I’m generally pretty negative about work in my posts.  I don’t mean to imply that work has no value or that we shouldn’t take any enjoyment from our work.  In fact, I believe that if we don’t feel our job is important or take any joy or pride in our work, we will surely come to loathe it.  On the other hand, our job doesn’t have to take on some mythic aura of importance and significance.  For many people, it’s just a means to an end.

Wanna prove it?  Ask the people you know that work if they would do it for no money.  I bet the vast majority, if not virtually all, would not.  Why?  Because ultimately we work for a living, for money.  Not because we get satisfaction or we are contributing to the greater good.  We are trading our time for money to afford to take care of ourselves and our families.  Satisfaction, pride, accomplishments, if we experience those, are just icing.

Pretty sad actually.  I suppose its always been this way, though.  It might be romantic the imagine our forefathers worked for the love of it and made money as an afterthought, but I suspect they weren’t working in coal mines and sweatshops out of love for the work.  Few of us work at something we love, many don’t even like what they do.

Like our ancestors, we are all looking to get ahead and nowadays a lot of folks look forward to financial independence.  We all want it and so we work and, honestly, work is a good thing.  We produce stuff and serve others.  We make money and we turn around and spend it so others can earn a living selling us goods and providing services, not to mention folks like me that earned a living paid by tax dollars.  Our society depends on people working.  A healthy work ethic is a good thing.  But who says a work ethic must be tied to making money?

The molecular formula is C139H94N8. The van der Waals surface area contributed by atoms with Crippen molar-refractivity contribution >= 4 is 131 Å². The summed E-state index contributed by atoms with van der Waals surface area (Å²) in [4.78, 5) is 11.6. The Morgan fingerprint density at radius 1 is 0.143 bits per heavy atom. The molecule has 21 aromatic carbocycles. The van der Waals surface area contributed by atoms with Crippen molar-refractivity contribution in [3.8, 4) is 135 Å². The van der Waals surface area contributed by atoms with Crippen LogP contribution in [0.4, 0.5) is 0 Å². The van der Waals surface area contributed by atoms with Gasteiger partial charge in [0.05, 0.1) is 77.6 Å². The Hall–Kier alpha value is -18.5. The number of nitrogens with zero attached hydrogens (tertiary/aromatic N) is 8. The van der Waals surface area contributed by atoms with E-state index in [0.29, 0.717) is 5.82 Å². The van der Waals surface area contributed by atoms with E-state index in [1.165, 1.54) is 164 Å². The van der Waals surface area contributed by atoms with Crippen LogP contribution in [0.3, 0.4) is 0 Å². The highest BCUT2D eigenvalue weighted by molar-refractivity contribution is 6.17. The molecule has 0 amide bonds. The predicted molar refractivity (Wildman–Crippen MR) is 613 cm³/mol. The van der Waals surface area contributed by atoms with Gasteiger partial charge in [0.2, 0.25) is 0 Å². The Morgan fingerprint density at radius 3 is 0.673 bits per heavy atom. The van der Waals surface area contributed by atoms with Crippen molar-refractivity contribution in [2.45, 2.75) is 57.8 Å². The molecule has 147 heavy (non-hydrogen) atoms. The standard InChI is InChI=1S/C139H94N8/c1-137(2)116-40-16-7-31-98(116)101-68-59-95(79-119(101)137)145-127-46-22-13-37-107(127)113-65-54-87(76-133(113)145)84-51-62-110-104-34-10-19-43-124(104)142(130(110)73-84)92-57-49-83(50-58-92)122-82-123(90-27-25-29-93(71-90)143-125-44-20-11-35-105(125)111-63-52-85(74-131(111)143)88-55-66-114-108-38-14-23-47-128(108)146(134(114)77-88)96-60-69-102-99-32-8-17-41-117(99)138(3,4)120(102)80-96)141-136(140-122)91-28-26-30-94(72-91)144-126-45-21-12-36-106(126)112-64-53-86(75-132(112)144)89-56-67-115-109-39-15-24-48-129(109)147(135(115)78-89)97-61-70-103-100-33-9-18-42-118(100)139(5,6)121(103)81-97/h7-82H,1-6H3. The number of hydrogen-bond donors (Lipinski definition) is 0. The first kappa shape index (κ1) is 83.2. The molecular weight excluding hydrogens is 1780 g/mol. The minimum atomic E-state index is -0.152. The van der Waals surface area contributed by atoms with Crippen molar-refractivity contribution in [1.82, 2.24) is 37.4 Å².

Lots of folks are busier and more productive in retirement than they were when they were working.  Many contribute more in retirement than they did making widgets or filing paper work.  More importantly we do it for ourselves.  We do what makes us happy without the need to worry about making money.  It doesn’t mean we can’t earn money, but we don’t have to.  We are free to take chances and risks, to a point, that those seeking a living cannot.  It’s the one of the best examples of the American dream I can think of.  People doing what they love doing and making life better for others.

For instance, I can write this blog without worrying about making money.  I do it for free because I enjoy it, but I know others get something from it.  I know because they tell me.  However, if I was doing this for a living, I couldn’t afford to fail.  Every post I wrote would be from the perspective that I must make you, the reader, happy.  I would censor myself, hoping not to offend or alienate readers.  I would write to please you so you would pay money to read this, not for myself

How many times at your job do you ignore common sense to follow procedure?  How many times do you do what you know is wrong to please the client?  How often do you fill out that form or file that paperwork, though you doubt it has any real purpose?  How many of us get to do our jobs the way we feel, maybe even know, is the right way?

I am negative about work because that is the time in your life you trade your time and effort for money.  It is not your time.  Retirement is your time.  It is a better time.  You can be who you’ve always wanted, do what you’ve always dreamed of, and do it all on your schedule.  You get to make the decisions and set the priorities and, honestly, it’s a lot of fun.

Work is important, but retirement is too.  Work is just a means to and end.  Ends like money, security and independence.  It’s a means to be able to retire and live life how you want.  So while work is important,  it pales in comparison to retirement.  That’s why I sound so negative when discussing work.  Honestly, next to retirement work sucks.